The NAACP’s focus on education brought about some of the most important civil rights advances of the 20th century, including the landmark school desegregation case Brown v. Board of Education. That makes analysis of the relationship between the Garland Fund and the NAACP fascinatingly complex. If a good outcome — a huge win for civil rights — resulted, how should that change our thinking about the Garland Fund’s priorities and how they influenced the NAACP?

Francis points to evidence that black leaders at the time didn’t think of desegregation as the pivotal success that we see it as today. Other researchers have emphasized that the fight for Brown was somewhat out of step with what black communities prioritized at the time.

“[W.E.B.] Du Bois” — one of the founders of the NAACP — “was moving away from education to a ‘racial program for economic salvation,’” Francis points out, “and had become deeply skeptical that black students would ever receive decent treatment in white schools.” Seventy years after Brown v. Board of Education, it’s not hard to see why black leaders at the time thought there was an even better approach to the fight for civil rights.

Francis argues that even when “movement capture” results in genuine and incredibly important policy victories, it’s important to keep an eye on what was lost — and to be aware of how much sway these powerful funders have. And she points out that claims that the course history took was the best possible outcome for civil rights seem overconfident. Maybe we could have had anti-lynching laws sooner and leveraged that success to achieve desegregation.

“They achieved this dramatic, important thing,” she said, emphasizing that no one should conclude from this complicated story that Brown was a bad thing. “But I do wonder about how different the trajectory of civil rights would have been if we’d listened to black activists at the time.”

How “movement capture” happens

One might think that you can hardly make an organization worse off by giving it money — even with strings attached. But organizations have limited time and energy and management resources, and if those are focused on expanding one priority, other priorities will suffer.

And even if an organization that gets funding from someone with very different priorities is still technically better off than one that gets no funding at all, it might be the case that they’ll fall far short of their potential had they secured less — but also less restricted — funding.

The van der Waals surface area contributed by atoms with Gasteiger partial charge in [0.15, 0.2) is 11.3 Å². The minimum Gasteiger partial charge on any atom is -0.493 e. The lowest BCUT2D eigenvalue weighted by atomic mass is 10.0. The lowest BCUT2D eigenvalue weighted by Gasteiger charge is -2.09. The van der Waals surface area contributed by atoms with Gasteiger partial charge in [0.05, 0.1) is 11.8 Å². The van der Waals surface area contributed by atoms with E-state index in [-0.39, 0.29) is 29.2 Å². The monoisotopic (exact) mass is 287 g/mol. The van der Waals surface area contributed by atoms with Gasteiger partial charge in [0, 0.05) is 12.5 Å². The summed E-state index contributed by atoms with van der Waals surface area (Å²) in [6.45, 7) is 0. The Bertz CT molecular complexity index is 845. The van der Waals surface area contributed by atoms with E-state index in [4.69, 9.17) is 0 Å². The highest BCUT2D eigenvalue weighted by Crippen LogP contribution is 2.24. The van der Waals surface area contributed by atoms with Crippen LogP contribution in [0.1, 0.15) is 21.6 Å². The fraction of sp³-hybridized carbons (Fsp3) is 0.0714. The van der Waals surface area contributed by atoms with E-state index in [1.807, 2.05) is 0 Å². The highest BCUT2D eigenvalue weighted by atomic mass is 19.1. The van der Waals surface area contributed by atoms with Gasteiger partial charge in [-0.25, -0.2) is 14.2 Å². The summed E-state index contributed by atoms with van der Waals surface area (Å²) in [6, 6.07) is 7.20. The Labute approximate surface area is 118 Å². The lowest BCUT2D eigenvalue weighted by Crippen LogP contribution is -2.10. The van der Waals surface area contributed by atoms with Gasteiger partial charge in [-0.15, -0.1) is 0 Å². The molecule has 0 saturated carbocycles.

Francis argues that you’ll see movement capture whenever there are private funders with different priorities than the organizations they’re funding, using their influence to redirect the organization’s focus and energy. She worries that funders often assume they have a better picture of the problem when they might not — and she thinks funders underestimate the costs to the movement of grassroots organizations aligning themselves with the funding zeitgeist.

“That’s the conundrum of contemporary philanthropy,” she told me. “It’s not bad that we have these so-called thought leaders. It’s not bad that there’s the work being done by [George] Soros, or by other groups, on work they think is genuinely important. But what was concerning back in the 1920s, and what I think is still concerning today, is the way that exciting localized social justice organizations get co-opted by funders.” Sometimes, the only work that ends up happening is the work that attracts enthusiasm among the wealthy — and critical perspectives end up missing.

All of this, Francis told me, happens even when funders have the “best of intentions” — and can happen even when they’re genuinely committed to the same priorities as the organizations.

How can we do better? Francis argues that funders need to consciously prioritize the voices of people on the ground, and to be more willing to make grants that may not immediately produce an obvious, palatable win they can present to their board.

My biggest takeaway is that funders ought to be conscious that funding will have side effects. Any analysis of the benefits of a grant that doesn’t take into account questions like these will end up overly simplistic, and obscuring one of the most important effects that funders have on organizations. Big funders change the spaces they work in. They need to take that into account.